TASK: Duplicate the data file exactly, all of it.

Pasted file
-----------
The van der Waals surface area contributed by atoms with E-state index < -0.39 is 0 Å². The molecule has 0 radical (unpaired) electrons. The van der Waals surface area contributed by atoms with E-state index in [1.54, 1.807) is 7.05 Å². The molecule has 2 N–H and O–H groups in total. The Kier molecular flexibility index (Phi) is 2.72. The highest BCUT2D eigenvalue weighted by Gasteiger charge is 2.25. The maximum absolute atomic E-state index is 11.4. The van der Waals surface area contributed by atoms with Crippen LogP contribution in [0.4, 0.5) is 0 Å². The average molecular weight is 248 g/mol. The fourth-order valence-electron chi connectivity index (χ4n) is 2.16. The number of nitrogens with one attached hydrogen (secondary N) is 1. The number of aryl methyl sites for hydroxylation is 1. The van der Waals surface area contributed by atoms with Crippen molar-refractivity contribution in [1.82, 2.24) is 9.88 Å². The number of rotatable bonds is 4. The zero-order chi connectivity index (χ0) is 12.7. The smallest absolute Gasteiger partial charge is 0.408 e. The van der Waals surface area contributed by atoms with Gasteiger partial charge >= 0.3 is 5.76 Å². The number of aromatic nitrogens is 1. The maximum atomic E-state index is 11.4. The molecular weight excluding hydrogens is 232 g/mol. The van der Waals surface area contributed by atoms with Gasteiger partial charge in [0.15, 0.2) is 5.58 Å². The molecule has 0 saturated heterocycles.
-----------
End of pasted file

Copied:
The van der Waals surface area contributed by atoms with E-state index < -0.39 is 0 Å². The molecule has 0 radical (unpaired) electrons. The van der Waals surface area contributed by atoms with E-state index in [1.54, 1.807) is 7.05 Å². The molecule has 2 N–H and O–H groups in total. The Kier molecular flexibility index (Phi) is 2.72. The highest BCUT2D eigenvalue weighted by Gasteiger charge is 2.25. The maximum absolute atomic E-state index is 11.4. The van der Waals surface area contributed by atoms with Crippen LogP contribution in [0.4, 0.5) is 0 Å². The average molecular weight is 248 g/mol. The fourth-order valence-electron chi connectivity index (χ4n) is 2.16. The number of nitrogens with one attached hydrogen (secondary N) is 1. The number of aryl methyl sites for hydroxylation is 1. The van der Waals surface area contributed by atoms with Crippen molar-refractivity contribution in [1.82, 2.24) is 9.88 Å². The number of rotatable bonds is 4. The zero-order chi connectivity index (χ0) is 12.7. The smallest absolute Gasteiger partial charge is 0.408 e. The van der Waals surface area contributed by atoms with Gasteiger partial charge >= 0.3 is 5.76 Å². The number of aromatic nitrogens is 1. The maximum atomic E-state index is 11.4. The molecular weight excluding hydrogens is 232 g/mol. The van der Waals surface area contributed by atoms with Gasteiger partial charge in [0.15, 0.2) is 5.58 Å². The molecule has 0 saturated heterocycles.